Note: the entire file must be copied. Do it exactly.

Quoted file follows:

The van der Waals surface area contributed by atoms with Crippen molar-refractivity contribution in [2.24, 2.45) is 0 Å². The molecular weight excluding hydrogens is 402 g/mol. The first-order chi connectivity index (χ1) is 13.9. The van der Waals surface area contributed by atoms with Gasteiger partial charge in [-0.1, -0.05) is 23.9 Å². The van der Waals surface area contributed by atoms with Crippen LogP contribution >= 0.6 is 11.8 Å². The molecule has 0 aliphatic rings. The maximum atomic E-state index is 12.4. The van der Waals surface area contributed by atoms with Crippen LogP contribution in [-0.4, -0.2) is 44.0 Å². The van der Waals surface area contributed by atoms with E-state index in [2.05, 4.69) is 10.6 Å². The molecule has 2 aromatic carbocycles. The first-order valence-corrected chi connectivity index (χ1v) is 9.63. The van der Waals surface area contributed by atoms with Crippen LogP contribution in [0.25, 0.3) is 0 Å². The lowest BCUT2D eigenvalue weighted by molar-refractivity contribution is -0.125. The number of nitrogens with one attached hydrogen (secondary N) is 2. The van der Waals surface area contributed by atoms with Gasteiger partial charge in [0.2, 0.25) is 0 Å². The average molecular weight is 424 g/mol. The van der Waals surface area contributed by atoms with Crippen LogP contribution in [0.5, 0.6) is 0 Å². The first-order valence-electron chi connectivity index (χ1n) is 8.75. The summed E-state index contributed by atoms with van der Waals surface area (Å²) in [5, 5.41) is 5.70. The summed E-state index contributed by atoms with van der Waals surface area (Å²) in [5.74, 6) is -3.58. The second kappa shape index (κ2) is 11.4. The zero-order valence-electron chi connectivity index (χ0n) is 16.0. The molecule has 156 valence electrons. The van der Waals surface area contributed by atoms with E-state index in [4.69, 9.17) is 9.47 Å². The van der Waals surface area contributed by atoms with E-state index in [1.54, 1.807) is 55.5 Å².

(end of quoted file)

The van der Waals surface area contributed by atoms with Crippen molar-refractivity contribution in [2.24, 2.45) is 0 Å². The molecular weight excluding hydrogens is 402 g/mol. The first-order chi connectivity index (χ1) is 13.9. The van der Waals surface area contributed by atoms with Gasteiger partial charge in [-0.1, -0.05) is 23.9 Å². The van der Waals surface area contributed by atoms with Crippen LogP contribution >= 0.6 is 11.8 Å². The molecule has 0 aliphatic rings. The maximum atomic E-state index is 12.4. The van der Waals surface area contributed by atoms with Crippen LogP contribution in [-0.4, -0.2) is 44.0 Å². The van der Waals surface area contributed by atoms with E-state index in [2.05, 4.69) is 10.6 Å². The molecule has 2 aromatic carbocycles. The first-order valence-corrected chi connectivity index (χ1v) is 9.63. The van der Waals surface area contributed by atoms with Crippen LogP contribution in [0.25, 0.3) is 0 Å². The lowest BCUT2D eigenvalue weighted by molar-refractivity contribution is -0.125. The number of nitrogens with one attached hydrogen (secondary N) is 2. The van der Waals surface area contributed by atoms with Gasteiger partial charge in [0.2, 0.25) is 0 Å². The average molecular weight is 424 g/mol. The van der Waals surface area contributed by atoms with Crippen LogP contribution in [0.5, 0.6) is 0 Å². The first-order valence-electron chi connectivity index (χ1n) is 8.75. The summed E-state index contributed by atoms with van der Waals surface area (Å²) in [5, 5.41) is 5.70. The summed E-state index contributed by atoms with van der Waals surface area (Å²) in [5.74, 6) is -3.58. The second kappa shape index (κ2) is 11.4. The zero-order valence-electron chi connectivity index (χ0n) is 16.0. The molecule has 156 valence electrons. The van der Waals surface area contributed by atoms with E-state index in [4.69, 9.17) is 9.47 Å². The van der Waals surface area contributed by atoms with E-state index in [1.54, 1.807) is 55.5 Å².